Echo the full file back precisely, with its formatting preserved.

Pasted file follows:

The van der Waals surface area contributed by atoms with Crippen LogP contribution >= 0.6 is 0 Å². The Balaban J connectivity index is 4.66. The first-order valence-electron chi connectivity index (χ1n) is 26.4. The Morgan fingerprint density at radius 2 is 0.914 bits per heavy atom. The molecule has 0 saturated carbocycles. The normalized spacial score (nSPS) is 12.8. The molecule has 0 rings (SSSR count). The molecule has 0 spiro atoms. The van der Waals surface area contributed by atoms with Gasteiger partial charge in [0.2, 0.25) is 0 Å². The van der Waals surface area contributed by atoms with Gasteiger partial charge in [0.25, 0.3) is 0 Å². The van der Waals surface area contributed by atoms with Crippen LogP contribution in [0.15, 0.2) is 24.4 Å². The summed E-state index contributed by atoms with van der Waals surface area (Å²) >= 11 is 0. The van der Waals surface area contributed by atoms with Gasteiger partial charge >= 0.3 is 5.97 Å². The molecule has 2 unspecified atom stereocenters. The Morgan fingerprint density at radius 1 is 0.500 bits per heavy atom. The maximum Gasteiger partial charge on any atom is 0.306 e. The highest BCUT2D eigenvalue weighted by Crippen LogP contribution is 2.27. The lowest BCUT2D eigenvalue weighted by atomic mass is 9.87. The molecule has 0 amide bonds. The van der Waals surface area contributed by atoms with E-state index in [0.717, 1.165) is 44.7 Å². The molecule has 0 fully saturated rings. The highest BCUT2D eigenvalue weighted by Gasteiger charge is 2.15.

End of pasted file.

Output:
The van der Waals surface area contributed by atoms with Crippen LogP contribution >= 0.6 is 0 Å². The Balaban J connectivity index is 4.66. The first-order valence-electron chi connectivity index (χ1n) is 26.4. The Morgan fingerprint density at radius 2 is 0.914 bits per heavy atom. The molecule has 0 saturated carbocycles. The normalized spacial score (nSPS) is 12.8. The molecule has 0 rings (SSSR count). The molecule has 0 spiro atoms. The van der Waals surface area contributed by atoms with Gasteiger partial charge in [0.2, 0.25) is 0 Å². The van der Waals surface area contributed by atoms with Gasteiger partial charge in [0.25, 0.3) is 0 Å². The van der Waals surface area contributed by atoms with Crippen LogP contribution in [0.15, 0.2) is 24.4 Å². The summed E-state index contributed by atoms with van der Waals surface area (Å²) >= 11 is 0. The van der Waals surface area contributed by atoms with Gasteiger partial charge >= 0.3 is 5.97 Å². The molecule has 2 unspecified atom stereocenters. The Morgan fingerprint density at radius 1 is 0.500 bits per heavy atom. The maximum Gasteiger partial charge on any atom is 0.306 e. The highest BCUT2D eigenvalue weighted by Crippen LogP contribution is 2.27. The lowest BCUT2D eigenvalue weighted by atomic mass is 9.87. The molecule has 0 amide bonds. The van der Waals surface area contributed by atoms with E-state index in [0.717, 1.165) is 44.7 Å². The molecule has 0 fully saturated rings. The highest BCUT2D eigenvalue weighted by Gasteiger charge is 2.15.